I will be moving for a job shortly, and my new employer is reimbursing the costs. If I understand correctly the reimbursement is taxable, but most of it is deductible. If all of it were deductible there would be no net change to my income taxes. However some things are reimbursable but not deductible, for example meals during my move. I'm confused because currently, if for example my employer sends me to a conference, my meals are reimbursed and this amount isn't reported on my taxes. What's the difference? Or am I misunderstanding something?

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    when your employer sends you to a conference all the expenses are for the benefit of the business. When your employer pays for your move, those expenses are for the benefit of you - the company pays them as a way of hiring you, but not because it will realize a gain from it. (You may retort that some conferences are just glorified vacations and ways to reward employees while dodging taxes but that doesn't change the intent of the rule.) Sep 24, 2014 at 18:19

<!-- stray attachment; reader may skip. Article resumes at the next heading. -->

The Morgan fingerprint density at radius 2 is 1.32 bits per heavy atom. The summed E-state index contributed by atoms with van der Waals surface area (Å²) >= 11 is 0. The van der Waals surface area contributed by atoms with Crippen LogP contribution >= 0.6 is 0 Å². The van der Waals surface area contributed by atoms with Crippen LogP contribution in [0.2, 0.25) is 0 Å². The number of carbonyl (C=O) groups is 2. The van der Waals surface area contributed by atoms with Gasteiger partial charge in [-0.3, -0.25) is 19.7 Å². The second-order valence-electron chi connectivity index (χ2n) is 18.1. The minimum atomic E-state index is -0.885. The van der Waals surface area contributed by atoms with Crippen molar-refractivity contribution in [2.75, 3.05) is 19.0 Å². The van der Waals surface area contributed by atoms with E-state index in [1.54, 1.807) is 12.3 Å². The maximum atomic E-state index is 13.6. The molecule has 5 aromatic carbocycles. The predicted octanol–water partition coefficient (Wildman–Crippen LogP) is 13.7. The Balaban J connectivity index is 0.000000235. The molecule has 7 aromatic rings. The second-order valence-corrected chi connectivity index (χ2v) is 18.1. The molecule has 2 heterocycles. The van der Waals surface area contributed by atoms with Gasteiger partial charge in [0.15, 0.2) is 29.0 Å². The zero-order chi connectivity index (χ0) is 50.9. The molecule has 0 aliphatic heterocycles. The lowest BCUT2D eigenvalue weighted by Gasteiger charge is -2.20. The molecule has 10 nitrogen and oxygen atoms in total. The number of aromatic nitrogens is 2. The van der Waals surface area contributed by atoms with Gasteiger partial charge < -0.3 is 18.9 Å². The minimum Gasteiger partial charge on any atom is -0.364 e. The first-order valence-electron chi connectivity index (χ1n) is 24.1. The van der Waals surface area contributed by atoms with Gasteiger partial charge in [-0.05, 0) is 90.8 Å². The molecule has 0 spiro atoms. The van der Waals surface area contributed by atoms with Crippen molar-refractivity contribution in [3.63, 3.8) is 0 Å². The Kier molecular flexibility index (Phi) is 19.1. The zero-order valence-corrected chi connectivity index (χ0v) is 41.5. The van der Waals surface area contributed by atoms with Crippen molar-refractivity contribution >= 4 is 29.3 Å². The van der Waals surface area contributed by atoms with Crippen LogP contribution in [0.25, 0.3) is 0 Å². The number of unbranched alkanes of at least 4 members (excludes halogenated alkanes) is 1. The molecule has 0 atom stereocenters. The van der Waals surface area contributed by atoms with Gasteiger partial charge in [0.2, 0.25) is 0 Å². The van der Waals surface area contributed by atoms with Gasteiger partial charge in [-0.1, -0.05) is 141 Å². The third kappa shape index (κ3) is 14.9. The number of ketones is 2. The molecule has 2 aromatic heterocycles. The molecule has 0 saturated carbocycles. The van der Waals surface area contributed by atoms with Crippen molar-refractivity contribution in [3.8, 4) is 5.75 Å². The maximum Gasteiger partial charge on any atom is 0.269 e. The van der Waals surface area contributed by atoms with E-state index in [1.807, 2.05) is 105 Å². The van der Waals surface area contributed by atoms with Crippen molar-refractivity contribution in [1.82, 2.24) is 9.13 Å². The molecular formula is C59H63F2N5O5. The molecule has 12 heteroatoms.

1 Answer 1


Some reimbursements are taxable and some are not, that depends on the type of reimbursement and the reporting required.

If the reimbursement is from an accountable plan and for qualified expenses - it is not taxable. Otherwise it is.

See the relevant section of IRS Publication 521 for details.

  • So it possible that from the same employer, for example, meals while moving is a taxable reimbursement while meals while attending a conference is a non-taxable reimbursement?
    – Craig W
    Sep 24, 2014 at 21:14
  • @CraigW definitely. The non-taxable items will be reported with code P on your W2.
    – littleadv
    Sep 25, 2014 at 3:04

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